Budget good for middle class but silent on new benefits for women: Sonu Bhasin
If there was one thing that everyone agreed on before 11.00 am on 1st February it was this – the budget would be populist one. The only point of debate was on the level of populism that would be demonstrated through the Finance Bill.
Most finance ministers make a special effort to call out their efforts to make a difference in the lives of women. Piyush Goyal had two small paragraphs which reiterated the efforts made by the NDA government over the last four years for the well being of women in India especially those in the rural sector. However, the budget was silent for any new benefits/schemes specifically for women – especially working women.
Most finance ministers make a special effort to call out their efforts to make a difference in the lives of women but this one was silent on new benefits
For women in the organised work force there have been two broad areas of concerns. These are Income parity between genders and a larger participation of women in the work force. The Monster Salary Index points out that there is more than a 20 percent gap between the earnings of women and men doing the same work. The income parity matter could have been addressed in the budget by reducing the tax rate by 20 percent across the board for women earners.
This way, even if the employers are tardy about parity in paying out salaries, a reduced tax rate could ensure some parity in the take-home salary for women! To encourage larger participation of women in the organised work force the budget could have looked at tax benefits to employers for recruiting more women.
The budget, however, chose to focus on rural and middle class India. It is indeed true that women are part of these two segments and any scheme to benefit the larger segment would end up benefiting the women as well. But for a government that claims to focus on women through a variety of initiatives, the budget was strangely silent on addressing this group separately. The benefits to women have to be seen by delving a bit deeper into the announced schemes.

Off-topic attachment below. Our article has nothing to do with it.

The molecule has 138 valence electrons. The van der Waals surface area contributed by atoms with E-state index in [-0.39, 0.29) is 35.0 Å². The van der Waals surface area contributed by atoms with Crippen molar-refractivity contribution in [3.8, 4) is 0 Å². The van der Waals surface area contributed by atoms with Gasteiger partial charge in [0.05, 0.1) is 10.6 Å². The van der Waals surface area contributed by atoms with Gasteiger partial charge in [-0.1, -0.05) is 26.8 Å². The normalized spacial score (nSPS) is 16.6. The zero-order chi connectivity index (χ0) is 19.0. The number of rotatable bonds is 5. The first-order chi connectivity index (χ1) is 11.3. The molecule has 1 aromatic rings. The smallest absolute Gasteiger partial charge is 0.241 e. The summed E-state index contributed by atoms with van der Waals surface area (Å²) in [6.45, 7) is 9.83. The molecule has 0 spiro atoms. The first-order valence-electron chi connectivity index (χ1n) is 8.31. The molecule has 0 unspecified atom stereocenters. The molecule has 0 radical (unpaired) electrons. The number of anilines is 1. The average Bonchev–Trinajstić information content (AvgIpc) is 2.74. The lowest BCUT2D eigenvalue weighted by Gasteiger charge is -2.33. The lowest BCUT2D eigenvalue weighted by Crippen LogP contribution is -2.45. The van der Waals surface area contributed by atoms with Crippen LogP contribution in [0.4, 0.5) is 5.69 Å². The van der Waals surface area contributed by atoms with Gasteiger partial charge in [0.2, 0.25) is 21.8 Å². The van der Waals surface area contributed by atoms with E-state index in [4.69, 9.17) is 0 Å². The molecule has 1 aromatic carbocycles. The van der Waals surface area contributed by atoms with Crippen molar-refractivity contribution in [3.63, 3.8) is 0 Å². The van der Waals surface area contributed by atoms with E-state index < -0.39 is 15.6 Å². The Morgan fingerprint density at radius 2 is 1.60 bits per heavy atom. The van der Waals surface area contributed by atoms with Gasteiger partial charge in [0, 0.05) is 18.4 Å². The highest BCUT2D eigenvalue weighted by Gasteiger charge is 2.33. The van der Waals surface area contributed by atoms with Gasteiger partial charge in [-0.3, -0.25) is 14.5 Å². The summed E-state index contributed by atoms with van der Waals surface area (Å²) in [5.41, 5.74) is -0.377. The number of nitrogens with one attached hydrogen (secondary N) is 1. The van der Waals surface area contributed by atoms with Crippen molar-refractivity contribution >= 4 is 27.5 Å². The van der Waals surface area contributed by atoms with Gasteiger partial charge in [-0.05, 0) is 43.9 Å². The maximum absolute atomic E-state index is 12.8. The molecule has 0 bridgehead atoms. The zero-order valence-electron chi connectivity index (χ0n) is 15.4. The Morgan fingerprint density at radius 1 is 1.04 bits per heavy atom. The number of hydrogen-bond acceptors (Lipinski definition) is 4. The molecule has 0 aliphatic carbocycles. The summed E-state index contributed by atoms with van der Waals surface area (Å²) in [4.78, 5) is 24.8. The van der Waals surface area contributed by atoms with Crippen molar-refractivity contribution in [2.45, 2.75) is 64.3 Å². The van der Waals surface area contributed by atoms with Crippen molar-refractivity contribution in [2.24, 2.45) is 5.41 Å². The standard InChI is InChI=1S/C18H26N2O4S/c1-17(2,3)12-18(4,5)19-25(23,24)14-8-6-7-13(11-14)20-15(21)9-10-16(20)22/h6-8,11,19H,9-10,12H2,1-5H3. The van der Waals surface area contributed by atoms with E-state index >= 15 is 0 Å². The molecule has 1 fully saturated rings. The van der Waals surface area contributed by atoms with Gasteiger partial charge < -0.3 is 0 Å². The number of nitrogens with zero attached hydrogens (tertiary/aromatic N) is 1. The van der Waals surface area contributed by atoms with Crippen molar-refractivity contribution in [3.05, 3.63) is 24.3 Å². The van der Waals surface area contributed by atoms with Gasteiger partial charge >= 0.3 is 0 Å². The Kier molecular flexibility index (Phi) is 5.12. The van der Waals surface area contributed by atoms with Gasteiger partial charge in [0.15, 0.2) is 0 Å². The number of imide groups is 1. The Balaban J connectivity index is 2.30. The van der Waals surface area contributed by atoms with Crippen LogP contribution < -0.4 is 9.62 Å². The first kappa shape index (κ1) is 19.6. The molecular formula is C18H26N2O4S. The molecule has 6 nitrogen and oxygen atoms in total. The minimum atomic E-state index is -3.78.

Take the case of the social security scheme announced for unorganised workers who will get an assured monthly pension of Rs. 3,000/- after the age of 60 years. As per an ICEHM Report, women account for one third of the work force in the informal economy. More than 12 crore women workers are engaged in the unorganised sector constituting almost 97 percent of the total women workers in India. Thus, the social security scheme will benefit these women workers who, till now, did not have any form of financial security once they were unable to work due to old age.
Then there is the GeM – Government E- Market. The government is committed to sourcing at least 3 percent of the total requirement from women owned SMEs. This is a Rs. 540 crore market opportunity for women entrepreneurs. Add to this the fact that more than 70 percent of the beneficiaries of the Pradhan Mantri MUDRA Yojna are women. Thus, the government is committed to giving loans to women SMEs and then committing to buy from them if they are able to give the government the products they need.
It was mentioned that women would be beneficiaries especially those who do not work but have money of their own that they keep in deposits.
Another benefit addressed at the larger middle class is the abolition of TDS on interest payments up to Rs. 40,000 per year. It was mentioned that women would be beneficiaries especially those who do not work but have money of their own that they keep in deposits.
Thus, women will definitely benefit from the schemes announced in the budget but a little more of specificity for women would have added to the ‘feel good factor’ that the minister hoped to achieve.